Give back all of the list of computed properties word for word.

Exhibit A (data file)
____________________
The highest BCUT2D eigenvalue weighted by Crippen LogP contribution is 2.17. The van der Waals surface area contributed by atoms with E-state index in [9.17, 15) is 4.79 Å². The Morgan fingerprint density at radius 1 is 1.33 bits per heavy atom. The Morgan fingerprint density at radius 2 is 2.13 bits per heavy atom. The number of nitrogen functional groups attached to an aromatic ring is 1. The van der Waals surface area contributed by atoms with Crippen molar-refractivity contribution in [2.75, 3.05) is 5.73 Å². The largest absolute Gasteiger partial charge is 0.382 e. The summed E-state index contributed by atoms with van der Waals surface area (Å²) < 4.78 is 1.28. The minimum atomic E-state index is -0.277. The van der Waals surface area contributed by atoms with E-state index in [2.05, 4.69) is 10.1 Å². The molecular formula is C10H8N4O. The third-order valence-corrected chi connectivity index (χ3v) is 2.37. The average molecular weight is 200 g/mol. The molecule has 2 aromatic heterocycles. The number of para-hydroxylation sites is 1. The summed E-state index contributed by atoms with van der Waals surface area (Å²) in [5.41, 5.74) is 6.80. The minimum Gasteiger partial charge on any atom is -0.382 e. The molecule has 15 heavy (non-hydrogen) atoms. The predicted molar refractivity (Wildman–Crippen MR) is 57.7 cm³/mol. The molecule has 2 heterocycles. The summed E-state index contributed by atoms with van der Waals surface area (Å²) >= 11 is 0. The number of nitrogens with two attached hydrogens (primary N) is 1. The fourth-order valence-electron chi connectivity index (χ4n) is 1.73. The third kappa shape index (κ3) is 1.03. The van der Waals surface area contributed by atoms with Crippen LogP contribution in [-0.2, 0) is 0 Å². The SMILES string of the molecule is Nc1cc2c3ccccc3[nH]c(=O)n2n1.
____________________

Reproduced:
The highest BCUT2D eigenvalue weighted by Crippen LogP contribution is 2.17. The van der Waals surface area contributed by atoms with E-state index in [9.17, 15) is 4.79 Å². The Morgan fingerprint density at radius 1 is 1.33 bits per heavy atom. The Morgan fingerprint density at radius 2 is 2.13 bits per heavy atom. The number of nitrogen functional groups attached to an aromatic ring is 1. The van der Waals surface area contributed by atoms with Crippen molar-refractivity contribution in [2.75, 3.05) is 5.73 Å². The largest absolute Gasteiger partial charge is 0.382 e. The summed E-state index contributed by atoms with van der Waals surface area (Å²) < 4.78 is 1.28. The minimum atomic E-state index is -0.277. The van der Waals surface area contributed by atoms with E-state index in [2.05, 4.69) is 10.1 Å². The molecular formula is C10H8N4O. The third-order valence-corrected chi connectivity index (χ3v) is 2.37. The average molecular weight is 200 g/mol. The molecule has 2 aromatic heterocycles. The number of para-hydroxylation sites is 1. The summed E-state index contributed by atoms with van der Waals surface area (Å²) in [5.41, 5.74) is 6.80. The minimum Gasteiger partial charge on any atom is -0.382 e. The molecule has 15 heavy (non-hydrogen) atoms. The predicted molar refractivity (Wildman–Crippen MR) is 57.7 cm³/mol. The molecule has 2 heterocycles. The summed E-state index contributed by atoms with van der Waals surface area (Å²) >= 11 is 0. The number of nitrogens with two attached hydrogens (primary N) is 1. The fourth-order valence-electron chi connectivity index (χ4n) is 1.73. The third kappa shape index (κ3) is 1.03. The van der Waals surface area contributed by atoms with Crippen LogP contribution in [-0.2, 0) is 0 Å². The SMILES string of the molecule is Nc1cc2c3ccccc3[nH]c(=O)n2n1.